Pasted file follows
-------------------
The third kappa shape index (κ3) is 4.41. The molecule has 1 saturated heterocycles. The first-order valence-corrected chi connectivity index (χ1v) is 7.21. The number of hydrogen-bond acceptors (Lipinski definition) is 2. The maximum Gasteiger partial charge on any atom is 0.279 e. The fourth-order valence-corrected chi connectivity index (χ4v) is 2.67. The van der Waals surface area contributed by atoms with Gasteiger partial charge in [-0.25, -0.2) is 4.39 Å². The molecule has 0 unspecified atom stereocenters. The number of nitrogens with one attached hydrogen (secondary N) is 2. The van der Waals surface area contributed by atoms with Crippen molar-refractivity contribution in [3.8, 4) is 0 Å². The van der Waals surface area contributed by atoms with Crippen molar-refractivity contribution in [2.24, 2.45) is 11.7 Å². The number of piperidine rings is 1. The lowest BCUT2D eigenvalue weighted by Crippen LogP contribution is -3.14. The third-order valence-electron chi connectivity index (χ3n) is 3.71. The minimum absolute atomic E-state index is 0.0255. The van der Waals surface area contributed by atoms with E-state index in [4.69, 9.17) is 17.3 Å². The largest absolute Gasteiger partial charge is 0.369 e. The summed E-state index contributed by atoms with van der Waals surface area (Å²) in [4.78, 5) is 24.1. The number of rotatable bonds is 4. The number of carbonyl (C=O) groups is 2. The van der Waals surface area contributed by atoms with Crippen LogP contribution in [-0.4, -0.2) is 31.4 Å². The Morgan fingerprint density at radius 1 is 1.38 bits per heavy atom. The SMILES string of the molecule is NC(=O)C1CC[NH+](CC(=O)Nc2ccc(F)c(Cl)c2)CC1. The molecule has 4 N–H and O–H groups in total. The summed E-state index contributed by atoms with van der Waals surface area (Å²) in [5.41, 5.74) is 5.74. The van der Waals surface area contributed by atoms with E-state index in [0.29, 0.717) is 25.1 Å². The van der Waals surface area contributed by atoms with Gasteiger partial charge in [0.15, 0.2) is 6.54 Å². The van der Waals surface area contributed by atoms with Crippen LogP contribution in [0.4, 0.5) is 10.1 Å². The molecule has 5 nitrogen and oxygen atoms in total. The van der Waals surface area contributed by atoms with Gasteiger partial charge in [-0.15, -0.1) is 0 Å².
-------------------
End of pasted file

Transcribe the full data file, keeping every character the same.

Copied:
The third kappa shape index (κ3) is 4.41. The molecule has 1 saturated heterocycles. The first-order valence-corrected chi connectivity index (χ1v) is 7.21. The number of hydrogen-bond acceptors (Lipinski definition) is 2. The maximum Gasteiger partial charge on any atom is 0.279 e. The fourth-order valence-corrected chi connectivity index (χ4v) is 2.67. The van der Waals surface area contributed by atoms with Gasteiger partial charge in [-0.25, -0.2) is 4.39 Å². The molecule has 0 unspecified atom stereocenters. The number of nitrogens with one attached hydrogen (secondary N) is 2. The van der Waals surface area contributed by atoms with Crippen molar-refractivity contribution in [3.8, 4) is 0 Å². The van der Waals surface area contributed by atoms with Crippen molar-refractivity contribution in [2.24, 2.45) is 11.7 Å². The number of piperidine rings is 1. The lowest BCUT2D eigenvalue weighted by Crippen LogP contribution is -3.14. The third-order valence-electron chi connectivity index (χ3n) is 3.71. The minimum absolute atomic E-state index is 0.0255. The van der Waals surface area contributed by atoms with E-state index in [4.69, 9.17) is 17.3 Å². The largest absolute Gasteiger partial charge is 0.369 e. The summed E-state index contributed by atoms with van der Waals surface area (Å²) in [4.78, 5) is 24.1. The number of rotatable bonds is 4. The number of carbonyl (C=O) groups is 2. The van der Waals surface area contributed by atoms with Crippen LogP contribution in [-0.4, -0.2) is 31.4 Å². The Morgan fingerprint density at radius 1 is 1.38 bits per heavy atom. The SMILES string of the molecule is NC(=O)C1CC[NH+](CC(=O)Nc2ccc(F)c(Cl)c2)CC1. The molecule has 4 N–H and O–H groups in total. The summed E-state index contributed by atoms with van der Waals surface area (Å²) in [5.41, 5.74) is 5.74. The van der Waals surface area contributed by atoms with E-state index in [0.29, 0.717) is 25.1 Å². The van der Waals surface area contributed by atoms with Gasteiger partial charge in [0.15, 0.2) is 6.54 Å². The van der Waals surface area contributed by atoms with Crippen LogP contribution in [0.4, 0.5) is 10.1 Å². The molecule has 5 nitrogen and oxygen atoms in total. The van der Waals surface area contributed by atoms with Gasteiger partial charge in [-0.15, -0.1) is 0 Å².